Dr. Rosenthal is a retired dermatologist who resides in Mamaroneck, NY (Westchester County). She comes from a family of doctors and went to NYU Medical, graduated in 1967 and did my postgraduate training at several different places including Syracuse, NY, Detroit, and Boston. She was in practice in Mamaroneck for 31 years and has also been on the volunteer faculty of Albert Einstein College of Medicine for 33 years where she supervised residents and students in the Pediatric Dermatology clinic.
Ayana Jordan is a fifth year MD/PhD student at the Albert Einstein College of Medicine of Yeshiva University. Ayana had the pleasure to co-chair the past two student forums sponsored by PNHP entitled Medical Student Activism, Past, Present, and Future and medical student activism: Reforming Healthcare Through Student Action with participation from the American Student Medical Association, Student National Medical Association, Einstein Community Health Outreach (ECHO) free clinic and New York University’s free health clinic. Currently, Ayana serves as the president for the Einstein chapter of PNHP. She looks forward to continuing the work of building partnerships between communities of color, medical students and PNHP.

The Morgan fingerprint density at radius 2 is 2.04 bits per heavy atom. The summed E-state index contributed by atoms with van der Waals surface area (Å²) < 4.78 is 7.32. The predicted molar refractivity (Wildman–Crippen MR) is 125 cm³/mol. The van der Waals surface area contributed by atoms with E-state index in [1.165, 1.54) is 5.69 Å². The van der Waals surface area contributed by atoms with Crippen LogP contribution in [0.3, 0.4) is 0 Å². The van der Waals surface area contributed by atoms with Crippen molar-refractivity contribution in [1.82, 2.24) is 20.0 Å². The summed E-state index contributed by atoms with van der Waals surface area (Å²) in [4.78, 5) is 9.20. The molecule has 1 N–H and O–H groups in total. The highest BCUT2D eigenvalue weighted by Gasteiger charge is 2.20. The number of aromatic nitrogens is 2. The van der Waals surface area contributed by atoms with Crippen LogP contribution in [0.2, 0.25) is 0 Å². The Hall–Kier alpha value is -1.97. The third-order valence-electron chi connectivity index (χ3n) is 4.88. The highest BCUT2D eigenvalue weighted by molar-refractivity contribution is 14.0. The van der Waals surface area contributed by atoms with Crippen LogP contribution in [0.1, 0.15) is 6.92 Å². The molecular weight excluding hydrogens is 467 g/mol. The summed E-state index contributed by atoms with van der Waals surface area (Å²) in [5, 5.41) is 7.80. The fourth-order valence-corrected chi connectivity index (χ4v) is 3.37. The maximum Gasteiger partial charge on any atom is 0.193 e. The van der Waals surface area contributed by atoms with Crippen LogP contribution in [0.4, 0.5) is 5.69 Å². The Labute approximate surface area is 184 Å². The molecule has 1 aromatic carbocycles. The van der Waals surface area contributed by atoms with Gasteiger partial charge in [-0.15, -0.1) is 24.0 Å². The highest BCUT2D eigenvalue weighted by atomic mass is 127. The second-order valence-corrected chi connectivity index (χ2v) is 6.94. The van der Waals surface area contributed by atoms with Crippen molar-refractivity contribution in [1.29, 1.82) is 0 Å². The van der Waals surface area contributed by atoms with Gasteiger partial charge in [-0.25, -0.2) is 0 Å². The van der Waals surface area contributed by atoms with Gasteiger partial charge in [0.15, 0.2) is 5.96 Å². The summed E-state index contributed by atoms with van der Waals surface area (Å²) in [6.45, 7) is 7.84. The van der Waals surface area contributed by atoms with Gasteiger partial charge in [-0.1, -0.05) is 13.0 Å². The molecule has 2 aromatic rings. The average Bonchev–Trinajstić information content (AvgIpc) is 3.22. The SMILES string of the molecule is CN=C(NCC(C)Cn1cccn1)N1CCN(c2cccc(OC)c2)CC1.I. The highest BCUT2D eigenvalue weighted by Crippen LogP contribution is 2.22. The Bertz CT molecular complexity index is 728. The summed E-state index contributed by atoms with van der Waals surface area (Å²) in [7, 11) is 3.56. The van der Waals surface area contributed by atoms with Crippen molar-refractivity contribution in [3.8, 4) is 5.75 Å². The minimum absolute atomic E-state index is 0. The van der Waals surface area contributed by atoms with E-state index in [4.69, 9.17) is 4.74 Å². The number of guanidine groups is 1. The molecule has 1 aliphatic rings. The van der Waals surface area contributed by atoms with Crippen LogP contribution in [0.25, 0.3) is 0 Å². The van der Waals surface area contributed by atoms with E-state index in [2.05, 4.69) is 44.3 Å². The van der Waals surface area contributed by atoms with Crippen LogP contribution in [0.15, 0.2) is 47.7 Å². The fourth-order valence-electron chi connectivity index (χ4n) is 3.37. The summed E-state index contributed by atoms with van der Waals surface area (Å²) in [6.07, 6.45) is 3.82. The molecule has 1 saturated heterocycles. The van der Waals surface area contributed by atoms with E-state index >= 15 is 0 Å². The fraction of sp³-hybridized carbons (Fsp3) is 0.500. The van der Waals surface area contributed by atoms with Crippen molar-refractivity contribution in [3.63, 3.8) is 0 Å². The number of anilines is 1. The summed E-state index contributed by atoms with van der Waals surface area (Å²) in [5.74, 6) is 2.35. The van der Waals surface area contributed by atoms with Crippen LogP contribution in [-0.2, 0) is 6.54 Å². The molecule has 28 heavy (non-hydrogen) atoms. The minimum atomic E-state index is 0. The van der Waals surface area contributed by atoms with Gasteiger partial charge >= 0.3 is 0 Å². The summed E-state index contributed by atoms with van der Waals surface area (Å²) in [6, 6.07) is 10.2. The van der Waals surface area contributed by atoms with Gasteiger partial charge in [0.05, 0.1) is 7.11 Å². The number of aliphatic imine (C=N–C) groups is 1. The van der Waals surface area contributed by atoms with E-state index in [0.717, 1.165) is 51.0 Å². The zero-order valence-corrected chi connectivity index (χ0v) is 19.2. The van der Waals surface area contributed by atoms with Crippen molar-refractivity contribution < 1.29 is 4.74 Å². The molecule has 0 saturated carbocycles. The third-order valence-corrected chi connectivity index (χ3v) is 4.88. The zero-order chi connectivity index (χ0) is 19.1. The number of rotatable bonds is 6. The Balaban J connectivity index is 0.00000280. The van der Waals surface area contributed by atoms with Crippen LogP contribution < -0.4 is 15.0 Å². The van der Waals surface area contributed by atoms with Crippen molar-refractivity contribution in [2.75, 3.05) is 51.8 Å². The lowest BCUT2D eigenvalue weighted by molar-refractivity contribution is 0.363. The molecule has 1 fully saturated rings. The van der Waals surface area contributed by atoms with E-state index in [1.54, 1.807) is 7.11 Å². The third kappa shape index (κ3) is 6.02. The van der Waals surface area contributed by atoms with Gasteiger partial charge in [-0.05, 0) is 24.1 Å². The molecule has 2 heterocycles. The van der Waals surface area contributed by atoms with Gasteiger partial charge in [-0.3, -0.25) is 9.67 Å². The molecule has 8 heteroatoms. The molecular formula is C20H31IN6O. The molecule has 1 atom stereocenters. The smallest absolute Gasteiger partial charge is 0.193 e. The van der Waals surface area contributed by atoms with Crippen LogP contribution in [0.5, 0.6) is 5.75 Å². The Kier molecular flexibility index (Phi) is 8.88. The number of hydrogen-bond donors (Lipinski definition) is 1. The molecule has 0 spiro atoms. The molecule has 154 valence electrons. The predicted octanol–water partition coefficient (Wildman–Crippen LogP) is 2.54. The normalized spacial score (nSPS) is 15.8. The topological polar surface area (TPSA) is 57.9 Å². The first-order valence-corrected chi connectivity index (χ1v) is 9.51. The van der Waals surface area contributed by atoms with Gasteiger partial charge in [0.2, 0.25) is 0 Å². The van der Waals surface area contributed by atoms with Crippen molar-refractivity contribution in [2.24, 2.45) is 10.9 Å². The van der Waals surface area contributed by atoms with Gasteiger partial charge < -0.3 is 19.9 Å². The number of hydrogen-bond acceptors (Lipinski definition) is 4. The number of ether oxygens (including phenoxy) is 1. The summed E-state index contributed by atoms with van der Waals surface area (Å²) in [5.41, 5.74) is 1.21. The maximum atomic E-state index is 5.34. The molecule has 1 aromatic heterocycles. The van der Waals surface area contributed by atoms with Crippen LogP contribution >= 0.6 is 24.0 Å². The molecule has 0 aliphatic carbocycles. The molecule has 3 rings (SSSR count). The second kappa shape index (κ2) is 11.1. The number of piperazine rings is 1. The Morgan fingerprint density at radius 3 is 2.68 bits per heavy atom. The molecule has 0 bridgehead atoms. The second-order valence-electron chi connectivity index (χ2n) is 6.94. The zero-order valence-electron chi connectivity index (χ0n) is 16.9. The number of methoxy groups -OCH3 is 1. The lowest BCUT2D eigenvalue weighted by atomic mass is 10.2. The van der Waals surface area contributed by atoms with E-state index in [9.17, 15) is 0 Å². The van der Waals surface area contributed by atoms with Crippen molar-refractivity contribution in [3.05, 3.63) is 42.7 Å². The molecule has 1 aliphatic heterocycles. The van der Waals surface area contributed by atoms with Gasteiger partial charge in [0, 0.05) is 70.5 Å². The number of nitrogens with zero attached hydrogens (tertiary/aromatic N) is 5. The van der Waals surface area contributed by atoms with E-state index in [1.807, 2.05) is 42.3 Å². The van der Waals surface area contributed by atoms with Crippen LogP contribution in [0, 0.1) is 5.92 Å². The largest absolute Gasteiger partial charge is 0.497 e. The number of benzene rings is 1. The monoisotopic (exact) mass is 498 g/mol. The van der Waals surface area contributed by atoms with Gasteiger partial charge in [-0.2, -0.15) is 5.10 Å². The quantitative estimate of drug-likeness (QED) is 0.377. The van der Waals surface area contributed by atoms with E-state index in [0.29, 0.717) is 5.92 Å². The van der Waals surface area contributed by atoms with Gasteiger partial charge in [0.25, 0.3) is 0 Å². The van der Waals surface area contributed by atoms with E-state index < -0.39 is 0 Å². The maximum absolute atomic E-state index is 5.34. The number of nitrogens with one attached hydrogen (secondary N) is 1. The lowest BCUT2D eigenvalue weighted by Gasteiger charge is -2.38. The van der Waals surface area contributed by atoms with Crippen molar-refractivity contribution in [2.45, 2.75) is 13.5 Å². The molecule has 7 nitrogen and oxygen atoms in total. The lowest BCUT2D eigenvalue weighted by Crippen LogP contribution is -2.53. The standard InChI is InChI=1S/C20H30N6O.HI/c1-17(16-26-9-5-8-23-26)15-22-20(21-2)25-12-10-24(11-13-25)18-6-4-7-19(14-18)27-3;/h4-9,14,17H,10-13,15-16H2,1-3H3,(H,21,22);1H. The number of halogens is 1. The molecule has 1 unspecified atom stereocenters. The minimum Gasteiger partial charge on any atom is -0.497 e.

David Himmelstein, M.D.
Dr. David Himmelstein is professor in the CUNY School of Public Health at Hunter College, adjunct clinical professor at Albert Einstein College of Medicine, and lecturer in medicine at Harvard Medical School. He has served as chief of the division of social and community medicine at Cambridge Hospital.
Dr. Himmelstein has authored or co-authored more than 100 journal articles and three books, including widely cited studies of medical bankruptcy and the high administrative costs of the U.S. health care system. His 1984 study of patient dumping led to the enactment of EMTALA, the law that banned that practice.
A co-founder of Physicians for a National Health Program, Dr. Himmelstein co-edits PNHP’s newsletter and is a principal author of PNHP articles published in the JAMA and the New England Journal of Medicine in conjunction with Dr. Steffie Woolhandler.
Dr. Himmelstein received his medical degree from Columbia University and completed internal medicine training at Highland Hospital/University of California San Francisco and a fellowship in general internal medicine at Harvard.
Steffie Woolhandler, M.D., MPH
Dr. Steffie Woolhandler is a practicing primary care physician, professor in the CUNY School of Public Health at Hunter College, adjunct clinical professor at Albert Einstein College of Medicine, and lecturer in medicine at Harvard Medical School, where she co-directed the general internal medicine fellowship program and practiced primary care internal medicine at Cambridge Hospital.
Dr. Woolhandler earned her bachelor’s degree from Stanford University; her medical degree from Louisiana State University; and her master’s degree from the University of California. She worked in 1990-1991 as a Robert Wood Johnson Foundation health policy fellow at the Institute of Medicine and the U.S. Congress.